Campus antisemitism affecting Jewish high school students’ college enrollment decisions, new poll finds

A robust Jewish life on campus may ultimately determine where Jewish students choose to enroll, the survey added.

By Dion J. Pierre, The Algemeiner

An explosion of antisemitism at US colleges and universities since Hamas’ massacre across southern Israel on Oct. 7 is affecting how Jewish high school students choose where to pursue their post-secondary degrees, according to new survey results released by Hillel International, the world’s largest network of Jewish campus organizations.

A striking 64 percent of 427 parents of Jewish high school students surveyed by Benenson Strategy Group said their children have “crossed off” schools to which they would have applied because of concerns about antisemitism, Hillel International said on Wednesday.

Meanwhile, 80 percent of parents said concerns about safety have weighed on their child’s decision more than before Oct. 7, and 87 percent noted the atrocities by Hamas had an impact on their approach to selecting a college or university for their child.

“These findings confirm what we’ve consistently heard from Jewish parents since Oct. 7: They are alarmed by the dramatic rise in antisemitism on campus, and they and their children are changing their approach to the college decision-making process because of it,” Hillel International CEO Adam Lehman said in a press release.

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“As a result, parents, students, and families are turning to Hillel as the most comprehensive and reliable source of information and support for their child, and we remain committed to our work to ensure that all campuses are safe and inclusive options for all Jewish students.”

A robust Jewish life on campus may ultimately determine where Jewish students choose to enroll, the survey added.

Seventy-four percent of parents said the presence of “Jewish clubs and organizations” at a school is “more important” after Oct. 7, and 91 percent said they are more likely to encourage their child to actively participate in Hillel, which operates on 850 campuses.

Hillel International’s survey results come amid a time of adversity for Jewish college students, 73 percent of whom have reported feeling less safe at school since Oct. 7, according to survey results issued last month by the Israel on Campus Coalition (ICC).

Numerous incidents have heightened their fears.

At the University of California, Berkeley, for example, a mob of anti-Zionist activists, some of whom were not students, in February stormed a building where an event featuring an Israel Defense Forces (IDF) soldier was being held. After infiltrating the building, some of them proceeded to spit on Jewish students and scream antisemitic epithets at them.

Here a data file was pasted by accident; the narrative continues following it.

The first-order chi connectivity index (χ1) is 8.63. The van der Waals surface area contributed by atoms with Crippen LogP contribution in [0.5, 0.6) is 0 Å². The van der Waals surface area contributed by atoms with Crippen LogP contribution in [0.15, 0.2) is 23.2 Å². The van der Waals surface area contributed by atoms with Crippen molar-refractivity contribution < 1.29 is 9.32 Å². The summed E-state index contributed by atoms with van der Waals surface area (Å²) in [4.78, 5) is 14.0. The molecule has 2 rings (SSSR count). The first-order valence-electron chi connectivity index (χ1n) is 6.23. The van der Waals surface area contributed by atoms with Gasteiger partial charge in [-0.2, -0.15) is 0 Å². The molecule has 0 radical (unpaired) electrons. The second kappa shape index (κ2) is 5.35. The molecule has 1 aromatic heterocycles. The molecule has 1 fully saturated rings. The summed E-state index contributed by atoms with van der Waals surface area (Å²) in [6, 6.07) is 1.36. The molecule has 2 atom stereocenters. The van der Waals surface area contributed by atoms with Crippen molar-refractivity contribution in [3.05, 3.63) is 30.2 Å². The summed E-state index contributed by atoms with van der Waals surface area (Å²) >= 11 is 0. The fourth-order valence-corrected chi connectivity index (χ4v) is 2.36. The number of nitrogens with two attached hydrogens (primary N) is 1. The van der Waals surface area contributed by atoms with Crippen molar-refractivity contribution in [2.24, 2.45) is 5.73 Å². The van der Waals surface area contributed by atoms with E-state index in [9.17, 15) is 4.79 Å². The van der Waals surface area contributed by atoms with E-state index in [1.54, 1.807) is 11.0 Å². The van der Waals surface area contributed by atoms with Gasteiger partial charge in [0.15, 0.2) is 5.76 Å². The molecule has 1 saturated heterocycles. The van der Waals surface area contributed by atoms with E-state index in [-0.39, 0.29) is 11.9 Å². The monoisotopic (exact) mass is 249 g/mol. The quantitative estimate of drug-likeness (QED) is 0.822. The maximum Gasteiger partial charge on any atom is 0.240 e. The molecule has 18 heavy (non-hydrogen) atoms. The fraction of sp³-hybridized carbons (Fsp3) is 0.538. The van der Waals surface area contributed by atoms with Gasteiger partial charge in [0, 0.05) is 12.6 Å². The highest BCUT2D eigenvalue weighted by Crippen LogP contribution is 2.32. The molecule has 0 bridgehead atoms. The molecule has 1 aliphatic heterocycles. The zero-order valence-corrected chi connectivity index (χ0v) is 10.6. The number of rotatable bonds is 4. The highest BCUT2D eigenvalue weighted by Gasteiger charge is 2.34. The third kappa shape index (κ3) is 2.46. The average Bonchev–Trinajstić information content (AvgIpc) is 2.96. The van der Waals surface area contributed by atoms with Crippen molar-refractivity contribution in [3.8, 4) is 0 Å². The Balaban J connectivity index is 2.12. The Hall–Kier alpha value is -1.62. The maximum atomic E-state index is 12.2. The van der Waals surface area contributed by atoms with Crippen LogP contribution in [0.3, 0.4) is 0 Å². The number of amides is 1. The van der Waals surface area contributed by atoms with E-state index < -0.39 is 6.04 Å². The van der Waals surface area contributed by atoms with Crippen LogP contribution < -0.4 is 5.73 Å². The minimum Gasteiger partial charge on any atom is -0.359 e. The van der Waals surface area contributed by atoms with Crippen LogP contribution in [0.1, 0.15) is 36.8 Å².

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In some cases the targeting of Jewish and pro-Israel students has turned violent. At Tulane University, just weeks after Oct. 7, a Jewish student’s nose was broken during a vicious assault near campus.

US college campuses have experienced an alarming spike in antisemitic incidents — including demonstrations calling for Israel’s destruction and the intimidation and harassment of Jewish students — since Hamas’ Oct. 7 massacre.

Elite universities have been among the biggest hubs of such activity, with students and faculty both demonizing Israel and rationalizing the Hamas atrocities.

In December, the Anti-Defamation League (ADL) noted that between the Oct. 7 onslaught in Israel and Dec. 7, the Jewish civil rights organization “recorded the highest number of antisemitic incidents ever recorded during any two-month period” in over 40 years of tracking such data.

On college campuses alone, the ADL recorded 470 antisemitic incidents between Oct. 7 and Dec. 18. During that same period, antisemitic incidents across the US skyrocketed by 323 percent compared to the prior year.

Experts have told The Algemeiner that the situation on college campuses would improve if the Biden administration issued long promised regulations that apply the International Holocaust Remembrance Alliance (IHRA) definition of antisemitism to civil rights investigations — a measure which, they argue, would help protect Jewish students from antisemitic discrimination and harassment rooted in anti-Zionism.

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The regulations, based on a directive given in Dec. 2019 by then-US President Donald Trump in response to rising anti-Zionist hatred on college campuses, were scheduled to be issued already but have been delayed and will not be instituted until at least Dec. 2024, after the next US presidential election, according to a copy of the proposed rule on the website of the Office of Information and Regulatory Affairs.

The IHRA definition of antisemitism — which has been adopted by dozens of governments and hundreds of civic institutions around the world — includes examples of anti-Israel bias, such as “claiming that the existence of a State of Israel is a racist endeavor,” “denying the Jewish people their right to self determination,” and “applying double standards by requiring of it a behavior not expected or demanded of any other democratic nation.”